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In Hong Kong, it’s a ritual for friends and families to gather for yum cha (the act of sipping tea and munching on dim sum). While there are many restaurants preserving and upholding traditional yum cha in Hong Kong, chef Winson Yip is transforming the experience by introducing flashy, Instagram-worthy dumplings.
In Hong Kong, yum cha is an opportunity to pluck bamboo baskets teeming with wobbly soup dumplings off roving carts and nurse mugs of tea with friends and family.
“When we have lunch gatherings … the culture is that we go out as a group for yum cha and conversation,” Winson Yip, chef at Yum Cha, a Hong Kong restaurant, explains.
But in Yum Cha’s kitchen, Yip transforms traditional yum cha into a spectacle, sculpting dim sum into playful shapes such as tail-wagging dogs and neon-coloured roses. He pays homage to classic dim sum dishes while simultaneously reinvigorating the centuries-old tradition by introducing character dim sum and social-media-friendly dishes to the masses.
For the uninitiated, yum cha may seem synonymous with dim sum, but the two terms are actually not interchangeable. Yum cha (which literally translates as ‘drink tea’) is the act of going to eat dim sum, gathering with friends and family and, of course, sipping tea.
“The meaning of yum cha is that when we eat dim sum, we sip tea,” says Yip. “The reason for that is there is oil or fat in the food we eat. It feels rich or heavy, so we sip hot tea to get rid of the greasy feeling in our mouths. That way we can eat more.”
Dim sum, on the other hand, is the general term for the inherently shareable small dishes – often compared to tapas – eaten during yum cha. The Cantonese were crafting dim sum long before there was dim sum in Hong Kong. The practice originated in Guangzhou centuries ago, but it has largely remained the same.
Dim sum always consists of fully cooked, bite-size dishes, served in steamer baskets or on small plates, to be shared with a group of people. In restaurants, it’s common for platters of dim sum to be wheeled out from the kitchen on trolleys, allowing diners to choose from a host of small dishes as they’re carted over. Baskets often brim with traditional dim sum like cha siu bao (roasted pork steamed buns), lo bart gao (slabs of fried turnip cake), crispy chicken feet glazed with sticky sauce and har gow (plump shrimp dumplings). Dim sum desserts include bright-yellow egg-custard tarts and silky tofu pudding.
Although a host of those traditional dim sum dishes can be found at Yum Cha, Yip revels in transforming the old-world Hong Kong dim sum into modernised, newfangled creations.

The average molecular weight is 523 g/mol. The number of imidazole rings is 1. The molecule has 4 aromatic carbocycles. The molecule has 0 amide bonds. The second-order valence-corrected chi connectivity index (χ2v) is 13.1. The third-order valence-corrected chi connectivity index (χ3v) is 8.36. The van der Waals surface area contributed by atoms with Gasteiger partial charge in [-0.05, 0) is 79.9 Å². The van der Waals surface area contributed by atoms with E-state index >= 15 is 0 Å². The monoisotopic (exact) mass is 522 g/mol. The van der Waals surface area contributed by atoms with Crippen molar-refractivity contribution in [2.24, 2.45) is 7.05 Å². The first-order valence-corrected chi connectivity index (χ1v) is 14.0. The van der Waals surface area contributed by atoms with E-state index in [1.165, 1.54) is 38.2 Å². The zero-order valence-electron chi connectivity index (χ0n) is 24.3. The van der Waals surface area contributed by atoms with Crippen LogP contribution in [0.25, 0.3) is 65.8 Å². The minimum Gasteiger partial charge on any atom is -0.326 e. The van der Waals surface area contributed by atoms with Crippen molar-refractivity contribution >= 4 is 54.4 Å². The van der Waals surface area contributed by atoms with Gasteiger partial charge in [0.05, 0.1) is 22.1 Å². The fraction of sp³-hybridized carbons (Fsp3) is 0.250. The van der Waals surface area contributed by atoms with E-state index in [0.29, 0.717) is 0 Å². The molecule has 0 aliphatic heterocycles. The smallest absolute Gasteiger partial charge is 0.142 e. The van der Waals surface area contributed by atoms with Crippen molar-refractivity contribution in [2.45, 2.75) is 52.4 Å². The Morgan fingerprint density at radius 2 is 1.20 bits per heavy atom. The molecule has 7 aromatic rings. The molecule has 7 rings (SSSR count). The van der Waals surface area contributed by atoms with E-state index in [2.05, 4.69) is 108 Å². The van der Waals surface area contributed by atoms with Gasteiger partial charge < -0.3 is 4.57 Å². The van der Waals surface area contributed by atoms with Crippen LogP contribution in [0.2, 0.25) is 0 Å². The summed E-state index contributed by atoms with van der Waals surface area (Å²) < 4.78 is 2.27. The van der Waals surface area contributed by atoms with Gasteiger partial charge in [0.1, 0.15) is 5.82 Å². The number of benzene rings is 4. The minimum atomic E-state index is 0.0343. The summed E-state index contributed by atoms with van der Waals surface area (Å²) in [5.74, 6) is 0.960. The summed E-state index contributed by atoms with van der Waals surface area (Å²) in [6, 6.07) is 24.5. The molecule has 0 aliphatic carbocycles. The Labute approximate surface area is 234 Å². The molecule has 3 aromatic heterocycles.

“My view on traditional dim sum … is that I love it,” Yip says. “Because its taste and flavour is something recognised and remembered by Hong Kong people. We add new things to bring cheer and surprise to the diners.”
At Yum Cha, plates teeming with cute dim sum – edible pieces of art – grace tables. Instead of simply stuffing roasted pork into dough, Yip moulds buns to resemble pigs: he dots two black eyes and plasters pink ears and a snout onto pillowy buns. The pleated skin of vegetable and shrimp dumplings is stained in streaks of orange, green and purple. Pastry dough enrobing pineapple is shaped like tiny birds, presented to the table in a miniature birdcage.
As dishes like these might suggest, social media has proved to be incredibly advantageous not only for the restaurant but also for the dim sum tradition. “[Facebook and Instagram] help to show our dim sum culture to the world,” Yip says. “They show people what new-age dim sum is like.” Instagram in particular allows diners to share images of the Like-worthy creations; the restaurant’s location feed fills with image after image of colourful rose-shaped dumplings, cotton-candy clouds crowning red-bean puddings and videos of diners spearing squishy, googly-eye-studded buns with a chopstick, letting custard ooze out of the buns’ newly created mouths.
Even though Yip has a mission to revolutionise dim sum, he is adamant about maintaining tradition.
“When I went to a yum cha restaurant as a child, one thing I enjoyed was seeing dim sum trolleys around the place. The waitresses would announce, ‘Prawn ravioli, shumai, dumplings!’ There was that personal touch which made me feel warm and cosy,” he says. “Those memories stay with you forever.”
While there may not be trolleys floating around Yum Cha, Yip is certain guests will experience that personalised touch and warm feeling, whether it’s from biting into beautifully crafted pork dumplings or simply sharing a pot of tea with friends and family – the yum cha way.
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